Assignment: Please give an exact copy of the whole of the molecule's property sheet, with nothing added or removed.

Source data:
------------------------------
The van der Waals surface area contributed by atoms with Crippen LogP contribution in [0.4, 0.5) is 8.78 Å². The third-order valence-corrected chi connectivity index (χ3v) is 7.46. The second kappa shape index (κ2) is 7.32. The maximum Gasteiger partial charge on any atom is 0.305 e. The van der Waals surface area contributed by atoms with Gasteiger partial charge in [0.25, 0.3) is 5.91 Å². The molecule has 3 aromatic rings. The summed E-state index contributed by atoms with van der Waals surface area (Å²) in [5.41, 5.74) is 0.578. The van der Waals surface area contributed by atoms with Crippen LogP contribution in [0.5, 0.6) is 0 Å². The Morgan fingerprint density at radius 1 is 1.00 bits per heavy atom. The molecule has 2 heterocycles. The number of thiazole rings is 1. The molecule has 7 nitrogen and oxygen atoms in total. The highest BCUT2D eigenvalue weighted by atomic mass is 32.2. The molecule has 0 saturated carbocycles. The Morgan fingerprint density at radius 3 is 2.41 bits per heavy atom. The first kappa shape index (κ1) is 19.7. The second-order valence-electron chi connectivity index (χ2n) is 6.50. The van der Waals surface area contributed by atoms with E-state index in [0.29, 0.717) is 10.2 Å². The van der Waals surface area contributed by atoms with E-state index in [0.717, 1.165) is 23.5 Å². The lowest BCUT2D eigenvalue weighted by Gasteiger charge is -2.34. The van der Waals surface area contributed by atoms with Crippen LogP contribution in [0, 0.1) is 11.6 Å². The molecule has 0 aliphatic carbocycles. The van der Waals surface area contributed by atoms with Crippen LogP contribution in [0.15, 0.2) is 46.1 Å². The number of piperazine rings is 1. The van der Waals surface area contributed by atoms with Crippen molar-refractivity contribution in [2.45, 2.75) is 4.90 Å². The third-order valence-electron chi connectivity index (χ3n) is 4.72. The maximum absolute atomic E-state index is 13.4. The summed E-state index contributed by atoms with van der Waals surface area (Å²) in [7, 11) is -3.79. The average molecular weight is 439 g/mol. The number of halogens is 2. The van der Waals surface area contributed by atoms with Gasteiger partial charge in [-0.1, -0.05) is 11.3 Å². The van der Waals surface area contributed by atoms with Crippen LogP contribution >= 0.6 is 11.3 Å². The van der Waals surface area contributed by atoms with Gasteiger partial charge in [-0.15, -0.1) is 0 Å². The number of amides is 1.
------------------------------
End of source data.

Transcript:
The van der Waals surface area contributed by atoms with Crippen LogP contribution in [0.4, 0.5) is 8.78 Å². The third-order valence-corrected chi connectivity index (χ3v) is 7.46. The second kappa shape index (κ2) is 7.32. The maximum Gasteiger partial charge on any atom is 0.305 e. The van der Waals surface area contributed by atoms with Gasteiger partial charge in [0.25, 0.3) is 5.91 Å². The molecule has 3 aromatic rings. The summed E-state index contributed by atoms with van der Waals surface area (Å²) in [5.41, 5.74) is 0.578. The van der Waals surface area contributed by atoms with Crippen LogP contribution in [0.5, 0.6) is 0 Å². The Morgan fingerprint density at radius 1 is 1.00 bits per heavy atom. The molecule has 2 heterocycles. The number of thiazole rings is 1. The molecule has 7 nitrogen and oxygen atoms in total. The highest BCUT2D eigenvalue weighted by atomic mass is 32.2. The molecule has 0 saturated carbocycles. The Morgan fingerprint density at radius 3 is 2.41 bits per heavy atom. The first kappa shape index (κ1) is 19.7. The second-order valence-electron chi connectivity index (χ2n) is 6.50. The van der Waals surface area contributed by atoms with E-state index in [0.29, 0.717) is 10.2 Å². The van der Waals surface area contributed by atoms with E-state index in [0.717, 1.165) is 23.5 Å². The lowest BCUT2D eigenvalue weighted by Gasteiger charge is -2.34. The van der Waals surface area contributed by atoms with Crippen LogP contribution in [0, 0.1) is 11.6 Å². The molecule has 0 aliphatic carbocycles. The van der Waals surface area contributed by atoms with Crippen LogP contribution in [0.15, 0.2) is 46.1 Å². The number of piperazine rings is 1. The van der Waals surface area contributed by atoms with Crippen molar-refractivity contribution in [2.45, 2.75) is 4.90 Å². The third-order valence-electron chi connectivity index (χ3n) is 4.72. The maximum absolute atomic E-state index is 13.4. The summed E-state index contributed by atoms with van der Waals surface area (Å²) in [7, 11) is -3.79. The average molecular weight is 439 g/mol. The number of halogens is 2. The van der Waals surface area contributed by atoms with Gasteiger partial charge in [-0.1, -0.05) is 11.3 Å². The van der Waals surface area contributed by atoms with Crippen LogP contribution >= 0.6 is 11.3 Å². The van der Waals surface area contributed by atoms with Gasteiger partial charge in [-0.15, -0.1) is 0 Å². The number of amides is 1.